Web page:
7 Types of Waste to Eliminate with Lean Processes March 27 2015

Do you know how much money your company is throwing away on a daily basis? Between the physical labor and time spent, the unnecessary materials wasted, and the resources misused to complete extraneous tasks, it is crucial for you to identify the waste in your business.

That is the entire philosophy behind lean manufacturing.

The resources, time, and materials spent that are not bringing value to customers are all costing you, and the identification and elimination of which could be the key to overall the growth of your organization.

This educational clip from Lean U on YouTube gives a lot of examples of specific – and sometimes shocking! – instances of waste that may be easily eliminated through the implementation of lean practices.


We have summarized the principle types of waste discussed here:

1. Transportation – This refers to the excessive movement of people, information, and materials. For example, the physical time spent an employee spends walking a document from one floor to another for delivery could easily be streamlined though the utilization of modern technologies, such as e-mail or a communication and productivity application, such as Asana or Evernote. Additionally, there would be materials saved by not printing out the document before approval.

2. Waiting – Periods of inactivity when waiting for people, information, and materials are all big culprits behind profit losses. Paying an employee to sit and wait for someone else to complete a task in order to do their own job can lead to a lot of monetary waste. Instead, each employee should have a set of organizational tasks to complete during lapses of activity. This will ensure that productivity is optimal, and your organizational system is being upheld.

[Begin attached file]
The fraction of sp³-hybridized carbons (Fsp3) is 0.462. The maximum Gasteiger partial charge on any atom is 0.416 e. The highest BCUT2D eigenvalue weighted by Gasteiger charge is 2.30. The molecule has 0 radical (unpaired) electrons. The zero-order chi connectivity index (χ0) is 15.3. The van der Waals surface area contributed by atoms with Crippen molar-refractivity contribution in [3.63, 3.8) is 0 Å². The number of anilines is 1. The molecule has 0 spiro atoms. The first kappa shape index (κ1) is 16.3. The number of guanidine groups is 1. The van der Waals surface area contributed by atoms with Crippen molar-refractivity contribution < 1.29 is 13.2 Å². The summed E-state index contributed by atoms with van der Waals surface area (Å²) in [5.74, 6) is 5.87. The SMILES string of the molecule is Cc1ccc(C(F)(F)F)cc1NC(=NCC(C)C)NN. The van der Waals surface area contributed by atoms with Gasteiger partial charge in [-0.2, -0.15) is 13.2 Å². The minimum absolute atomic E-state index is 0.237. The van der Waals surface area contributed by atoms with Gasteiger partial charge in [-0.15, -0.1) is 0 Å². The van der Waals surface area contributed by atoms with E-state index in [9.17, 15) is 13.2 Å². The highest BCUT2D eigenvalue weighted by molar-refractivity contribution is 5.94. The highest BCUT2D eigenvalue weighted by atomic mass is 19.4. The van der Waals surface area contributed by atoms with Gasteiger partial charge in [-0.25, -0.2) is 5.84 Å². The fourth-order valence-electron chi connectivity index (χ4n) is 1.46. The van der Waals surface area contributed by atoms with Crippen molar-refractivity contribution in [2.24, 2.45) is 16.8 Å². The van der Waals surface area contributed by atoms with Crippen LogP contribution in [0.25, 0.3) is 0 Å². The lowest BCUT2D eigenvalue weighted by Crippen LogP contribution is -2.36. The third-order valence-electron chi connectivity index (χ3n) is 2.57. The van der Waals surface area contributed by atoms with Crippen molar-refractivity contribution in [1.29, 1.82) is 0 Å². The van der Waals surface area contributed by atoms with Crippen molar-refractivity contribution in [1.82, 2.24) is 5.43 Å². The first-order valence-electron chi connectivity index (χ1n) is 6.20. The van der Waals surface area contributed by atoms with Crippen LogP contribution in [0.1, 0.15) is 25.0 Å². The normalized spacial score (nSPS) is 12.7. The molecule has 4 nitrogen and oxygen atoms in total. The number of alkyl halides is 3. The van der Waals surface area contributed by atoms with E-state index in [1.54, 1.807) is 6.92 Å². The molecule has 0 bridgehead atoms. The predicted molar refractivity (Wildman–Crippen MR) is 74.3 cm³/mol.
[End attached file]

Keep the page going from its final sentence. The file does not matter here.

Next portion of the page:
3. Motion – The physical movement of people that does not add value to your product should be taken into consideration, as well. Every move each individual on the floor makes should be refocused into a productive action. Adding more steps to a task than necessary will slow down production and your employees themselves, adding to the amount of money spent on labor.

4. Inventory – Raw materials, works in process, and warehouses full of finished goods don't make your company money. The amount of space the materials and goods are taking up limits productivity in your workspace. Take a good, hard look at your sales records and trends, and find what may be eliminated to free up space for things that will sell and for production to take place.

5. Over-processing – Adding a feature that consumes resources and materials that your customers don't care about does not necessarily add value to your product. You are simply doing more work to a product than your customer values. Make sure you know what your customer wants from you and your product.

6. Defects – Product and paperwork errors are highly underestimated forms of waste, especially in an office setting. The key is to discover where are they happening, what is root cause, and how your team will work together to eliminate these errors.

7. Over-production – It can be easy to get overzealous with your production processes when business starts to pick up. However, creating more product sooner than your customer needs will only lead to a back-up somewhere further down the assembly line, and it will also present more time wasted waiting (see point #2). Instead, keep your efforts tight, and watch your sales trends for guidance on production speed.

The real key to success in a lean environment is enacting a culture change within your organization. Opening up communication with your team to improve processes and taking their feedback into consideration will promote a culture dedicated to continuous improvement.

Other posts you may find interesting:

How Lean Thinking Will Transform Your Workplace into a Safer, More Satisfying Environment

Top Companies Using 5S